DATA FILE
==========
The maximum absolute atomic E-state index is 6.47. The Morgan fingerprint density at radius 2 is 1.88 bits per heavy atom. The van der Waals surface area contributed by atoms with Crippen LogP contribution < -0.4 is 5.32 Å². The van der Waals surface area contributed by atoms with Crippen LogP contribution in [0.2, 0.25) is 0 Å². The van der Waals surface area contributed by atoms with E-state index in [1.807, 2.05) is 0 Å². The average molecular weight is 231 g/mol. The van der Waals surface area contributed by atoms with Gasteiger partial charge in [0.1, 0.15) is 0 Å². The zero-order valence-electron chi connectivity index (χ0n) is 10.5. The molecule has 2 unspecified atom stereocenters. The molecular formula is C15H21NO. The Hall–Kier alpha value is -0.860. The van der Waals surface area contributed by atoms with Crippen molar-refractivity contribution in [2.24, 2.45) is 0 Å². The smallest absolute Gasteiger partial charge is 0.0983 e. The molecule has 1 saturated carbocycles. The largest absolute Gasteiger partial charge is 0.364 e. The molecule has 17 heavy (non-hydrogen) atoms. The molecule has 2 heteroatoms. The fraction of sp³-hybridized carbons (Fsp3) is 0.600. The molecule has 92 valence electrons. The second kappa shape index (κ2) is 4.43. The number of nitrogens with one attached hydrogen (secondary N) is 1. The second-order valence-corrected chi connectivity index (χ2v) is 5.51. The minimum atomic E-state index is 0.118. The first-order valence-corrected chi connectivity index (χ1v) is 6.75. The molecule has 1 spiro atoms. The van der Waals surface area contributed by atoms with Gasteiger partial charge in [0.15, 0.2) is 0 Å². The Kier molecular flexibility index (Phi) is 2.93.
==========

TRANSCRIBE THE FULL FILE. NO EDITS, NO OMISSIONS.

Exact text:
The maximum absolute atomic E-state index is 6.47. The Morgan fingerprint density at radius 2 is 1.88 bits per heavy atom. The van der Waals surface area contributed by atoms with Crippen LogP contribution < -0.4 is 5.32 Å². The van der Waals surface area contributed by atoms with Crippen LogP contribution in [0.2, 0.25) is 0 Å². The van der Waals surface area contributed by atoms with E-state index in [1.807, 2.05) is 0 Å². The average molecular weight is 231 g/mol. The van der Waals surface area contributed by atoms with Gasteiger partial charge in [0.1, 0.15) is 0 Å². The zero-order valence-electron chi connectivity index (χ0n) is 10.5. The molecule has 2 unspecified atom stereocenters. The molecular formula is C15H21NO. The Hall–Kier alpha value is -0.860. The van der Waals surface area contributed by atoms with Crippen molar-refractivity contribution in [2.24, 2.45) is 0 Å². The smallest absolute Gasteiger partial charge is 0.0983 e. The molecule has 1 saturated carbocycles. The largest absolute Gasteiger partial charge is 0.364 e. The molecule has 17 heavy (non-hydrogen) atoms. The molecule has 2 heteroatoms. The fraction of sp³-hybridized carbons (Fsp3) is 0.600. The molecule has 92 valence electrons. The second kappa shape index (κ2) is 4.43. The number of nitrogens with one attached hydrogen (secondary N) is 1. The second-order valence-corrected chi connectivity index (χ2v) is 5.51. The minimum atomic E-state index is 0.118. The first-order valence-corrected chi connectivity index (χ1v) is 6.75. The molecule has 1 spiro atoms. The van der Waals surface area contributed by atoms with Gasteiger partial charge in [0.15, 0.2) is 0 Å². The Kier molecular flexibility index (Phi) is 2.93.